Asian Giant Hornet’s and Gardening Q&A
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This week I want to share two recurring questions we recently received at the N.C. Cooperative Extension, Caldwell County Center. I hope you find these questions and their answers helpful.
Question: I think I saw an Asian giant hornet. What should I do?
Answer: The news media are reporting that the Asian giant hornet (Vespa mandarinia) has been found in Washington state. This hornet lives up to its name because the queens are more than 2″ long while the workers are about 1 1⁄2″ long. The “murder hornet” nickname given by the media really refers to their well-deserved reputation as a pest because they can attack and destroy an entire bee colony. However, this name is a dramatization. These insects not murder people.
The only reports of the Asian giant hornet in North America are from the Pacific Northwest and southwestern Canada. However, adult European hornets somewhat resemble the Asian giant hornet. The Asian giant hornets have an almost entirely yellow-orange colored head. They have a dark thorax (the body section where the wings and legs attach), and the abdomen has dark brown and black bands. The head of the European hornet is reddish-brown, becoming yellowish near the face. Also, the eyes of Asian giant hornets are smaller in relation to the size of the head compared to European hornets.
Asian giant hornets are not an issue for us at this time and not likely to be one in the near future barring some accidental introduction (as was likely the case in Washington).
As with any bee/wasp/hornet sting, the greatest threat is for people who are highly allergic, who need to be careful outdoors.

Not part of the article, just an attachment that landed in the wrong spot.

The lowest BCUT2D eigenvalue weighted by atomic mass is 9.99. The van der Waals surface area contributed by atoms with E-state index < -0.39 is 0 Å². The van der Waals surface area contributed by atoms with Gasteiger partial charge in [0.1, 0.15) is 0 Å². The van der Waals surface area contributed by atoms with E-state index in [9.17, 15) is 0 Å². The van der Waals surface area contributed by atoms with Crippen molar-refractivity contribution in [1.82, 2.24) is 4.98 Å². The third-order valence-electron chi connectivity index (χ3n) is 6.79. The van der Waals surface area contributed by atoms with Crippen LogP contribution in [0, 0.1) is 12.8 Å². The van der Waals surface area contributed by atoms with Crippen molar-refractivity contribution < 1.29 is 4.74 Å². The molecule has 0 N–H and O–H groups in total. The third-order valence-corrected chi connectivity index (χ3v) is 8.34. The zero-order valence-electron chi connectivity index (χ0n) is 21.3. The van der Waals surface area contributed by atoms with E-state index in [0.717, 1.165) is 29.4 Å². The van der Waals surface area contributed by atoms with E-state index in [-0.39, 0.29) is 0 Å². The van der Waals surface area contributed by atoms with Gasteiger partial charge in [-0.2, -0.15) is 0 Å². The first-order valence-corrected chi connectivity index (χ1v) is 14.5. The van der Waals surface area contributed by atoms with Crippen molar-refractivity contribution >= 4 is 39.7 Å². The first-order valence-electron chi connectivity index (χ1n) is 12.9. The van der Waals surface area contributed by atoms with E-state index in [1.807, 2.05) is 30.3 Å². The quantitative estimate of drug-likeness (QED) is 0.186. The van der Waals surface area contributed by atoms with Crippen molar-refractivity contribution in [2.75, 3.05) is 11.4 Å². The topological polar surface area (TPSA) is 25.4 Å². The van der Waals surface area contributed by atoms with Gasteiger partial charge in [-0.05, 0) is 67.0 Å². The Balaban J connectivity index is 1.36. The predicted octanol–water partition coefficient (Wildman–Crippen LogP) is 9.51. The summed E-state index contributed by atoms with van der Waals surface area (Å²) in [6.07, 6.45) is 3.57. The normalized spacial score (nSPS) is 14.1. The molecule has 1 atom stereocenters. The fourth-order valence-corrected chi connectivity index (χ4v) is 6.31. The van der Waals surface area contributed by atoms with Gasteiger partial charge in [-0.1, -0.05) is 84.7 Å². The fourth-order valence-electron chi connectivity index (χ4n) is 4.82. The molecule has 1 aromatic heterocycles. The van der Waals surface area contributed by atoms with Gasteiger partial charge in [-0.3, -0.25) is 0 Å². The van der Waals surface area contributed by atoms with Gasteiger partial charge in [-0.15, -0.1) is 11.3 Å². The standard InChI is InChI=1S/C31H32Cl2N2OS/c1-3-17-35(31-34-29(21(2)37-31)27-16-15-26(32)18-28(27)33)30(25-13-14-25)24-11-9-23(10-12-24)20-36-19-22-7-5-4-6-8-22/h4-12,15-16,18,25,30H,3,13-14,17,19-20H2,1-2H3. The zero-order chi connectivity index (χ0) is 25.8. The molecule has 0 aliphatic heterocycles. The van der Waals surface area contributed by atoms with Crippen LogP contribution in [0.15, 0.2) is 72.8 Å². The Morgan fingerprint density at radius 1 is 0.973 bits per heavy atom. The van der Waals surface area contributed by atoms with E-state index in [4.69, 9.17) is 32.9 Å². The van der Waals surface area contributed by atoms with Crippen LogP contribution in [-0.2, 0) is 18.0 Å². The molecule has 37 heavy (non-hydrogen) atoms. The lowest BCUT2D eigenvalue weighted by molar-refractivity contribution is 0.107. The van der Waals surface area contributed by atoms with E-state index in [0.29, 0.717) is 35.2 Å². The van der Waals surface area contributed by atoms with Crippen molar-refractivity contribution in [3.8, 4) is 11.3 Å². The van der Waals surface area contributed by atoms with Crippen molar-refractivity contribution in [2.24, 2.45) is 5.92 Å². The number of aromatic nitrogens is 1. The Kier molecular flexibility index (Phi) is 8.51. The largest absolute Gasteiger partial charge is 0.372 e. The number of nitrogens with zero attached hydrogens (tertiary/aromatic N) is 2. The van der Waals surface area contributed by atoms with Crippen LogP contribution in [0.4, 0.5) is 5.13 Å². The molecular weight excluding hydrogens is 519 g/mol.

If you happen to find a wasp that fits the description of the Asian giant hornet, let us know so we can confirm its identity.
Question: I’m worried about food shortages. What can I do?
Answer: In America, we have never experienced empty grocery store shelves. The COVID-19 situation is having a huge effect on farming and the entire agricultural industry. Being concerned is appropriate. I don’t expect there will be a lack of food to purchase. However, I do expect there will be some items that may be in limited supply on grocery stores shelves as this situation continues.
For those who garden, it is a good idea to add an extra row or two. If you have not gardened, it is a little more challenging to get started. A container garden is an easy way to start gardening. And a container garden can be surprisingly easy and productive. Other potential options are more challenging.
Foraging can be something to consider. From all the white blooms I’m seeing right now, it looks like we will have a good wild blackberry harvest. Persimmons and mulberries are other fruits to collect. Lambsquarter is typically considered a weed, but it is in the same family as spinach and can be used the same way. There are many other plants and fungi that can be collected as well.
Acquiring grains, like wheat or corn, in bulk is an option. Wheat is used to make bread among many other things. Milling wheat into flour is one hurdle, and then knowing how to bake is the other, but it’s an option. There is an active subculture that enjoys using whole grains.
Hunting and fishing can supplement the dinner table, too. According to NC Wildlife statistics, there were 1,008 deer harvested in Caldwell County last year. This, along with bears, rabbits, squirrels, and fish, adds up.
It is possible to raise chickens and rabbits in a smaller space, but there are regulations about doing this inside municipal boundaries. Other creatures like bees, sheep, and a dairy cow can be kept, too.
My suggestion is, if you’re looking for a new hobby, explore these options I’ve mentioned. However, if you are not seeking a new hobby, just make a commitment to support local farmers. Visit NC FArms Today or the Caldwell County website to get started.
For other interesting articles, visit the Caldwell County website.